• When checking on this one, (and it can be great) be aware that if you have to pay for water, it will be a huge cost of you.. if you are going to do Square foot, try and set up water barrels to help with this cost..

        I respect square foot gardening and I have done it, and still do to keep the skill set with a toe in, but I practise the very opposite dry land planting, because I have the space to do so, and because water in the high of summer can be tricky on the farm..

  3. Mike says:

    Prices will always go up, but for me it is surprising the amount of food waste there is. Over a third of bought food ends up in the rubbish bin, and with ‘organic’ produce over 40% of it is dumped BEFORE getting to the shops.

    Personally I prefer to make/grow/raise all my own food, I have control of what goes in to it and as we all know, the flavours…… My cheesemaking skills have increased exponentially over the year and my cellar is well stocked with goat milk camembert, cheddar and blue cheeses. Last week an experiment to make Lemon curd cheese was a great success.

    People need to start considering buying local and putting cash directly into the pockets of the producer rather than adding to the profits of the supermarkets, maybe then they can rediscover the benefits of taste over uniformity.

    And, who knows….one day I might just start selling what I make

    • Very true but at least here in Ontario and Canada, selling milk or milk products will get the small farmer in a lot of trouble, we can do for ourselves but we are very much not allowed to sell or even give away our extra.. now meat is a bit different, if you jump the hoops and make sure its butchered at a provinacal approved and the meat comes with its stamp you can do farm gate sales, but they are making even that more and more paperwork required.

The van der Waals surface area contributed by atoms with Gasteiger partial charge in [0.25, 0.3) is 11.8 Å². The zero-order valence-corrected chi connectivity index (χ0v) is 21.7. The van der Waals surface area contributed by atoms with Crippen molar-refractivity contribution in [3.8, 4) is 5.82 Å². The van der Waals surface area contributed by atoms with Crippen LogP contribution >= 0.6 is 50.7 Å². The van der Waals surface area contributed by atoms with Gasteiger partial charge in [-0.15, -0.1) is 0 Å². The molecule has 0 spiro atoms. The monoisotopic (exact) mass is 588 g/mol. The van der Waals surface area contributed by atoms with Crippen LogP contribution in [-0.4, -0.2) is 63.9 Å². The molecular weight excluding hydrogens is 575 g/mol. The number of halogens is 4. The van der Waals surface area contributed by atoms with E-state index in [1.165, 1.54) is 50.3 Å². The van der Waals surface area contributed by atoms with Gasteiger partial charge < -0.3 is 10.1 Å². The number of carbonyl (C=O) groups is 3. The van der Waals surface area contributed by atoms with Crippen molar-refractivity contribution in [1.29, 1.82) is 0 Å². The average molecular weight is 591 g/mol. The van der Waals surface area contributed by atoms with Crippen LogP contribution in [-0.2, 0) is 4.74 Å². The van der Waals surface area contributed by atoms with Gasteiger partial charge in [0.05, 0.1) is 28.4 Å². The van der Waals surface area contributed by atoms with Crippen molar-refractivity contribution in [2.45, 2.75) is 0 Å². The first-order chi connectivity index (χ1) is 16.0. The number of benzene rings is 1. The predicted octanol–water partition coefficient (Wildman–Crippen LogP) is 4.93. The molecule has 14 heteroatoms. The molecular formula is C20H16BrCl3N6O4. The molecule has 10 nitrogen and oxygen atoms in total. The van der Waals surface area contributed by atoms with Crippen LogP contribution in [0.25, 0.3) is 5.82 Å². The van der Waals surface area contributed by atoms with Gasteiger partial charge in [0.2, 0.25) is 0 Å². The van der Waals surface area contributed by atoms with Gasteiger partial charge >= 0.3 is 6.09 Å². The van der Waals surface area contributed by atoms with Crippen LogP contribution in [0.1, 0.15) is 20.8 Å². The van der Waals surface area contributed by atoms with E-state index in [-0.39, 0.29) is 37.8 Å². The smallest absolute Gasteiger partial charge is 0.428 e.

I do hear you on the food waste, I tracked it myself one year, I am going to round it off, but overall, with me working as hard as I could, with pressure canners, regular canners, dryer and cellar as well as freezer I was able to put up 2-3rds of my crops but in order to process the quality needed for storeage, I needed to `pig-critter 1-3rd of the food I produced in my garden) that included 3rds in value, splits, and the parts that we just don`t use in our food stores.. now that works just great for the critters feeding, and the compost..

      But if you multiply that, its crasy amount of waste, I remember taking a really great seminar about drying food, he was a prof and he was talking about the fact that in N.A. the waste is all about `pretty`food but that in the 3rd world, the waste happens because it all comes ready NOW and you just can`t process it fast enough before loss..

      I fall firmly in between, I will not process less then good to excellent in quality food for keeping but I also battle on the its all ready NOW.. I have gotten better with stagger planting, and reading packages to the itty bitty detail on days on average till cropping etc.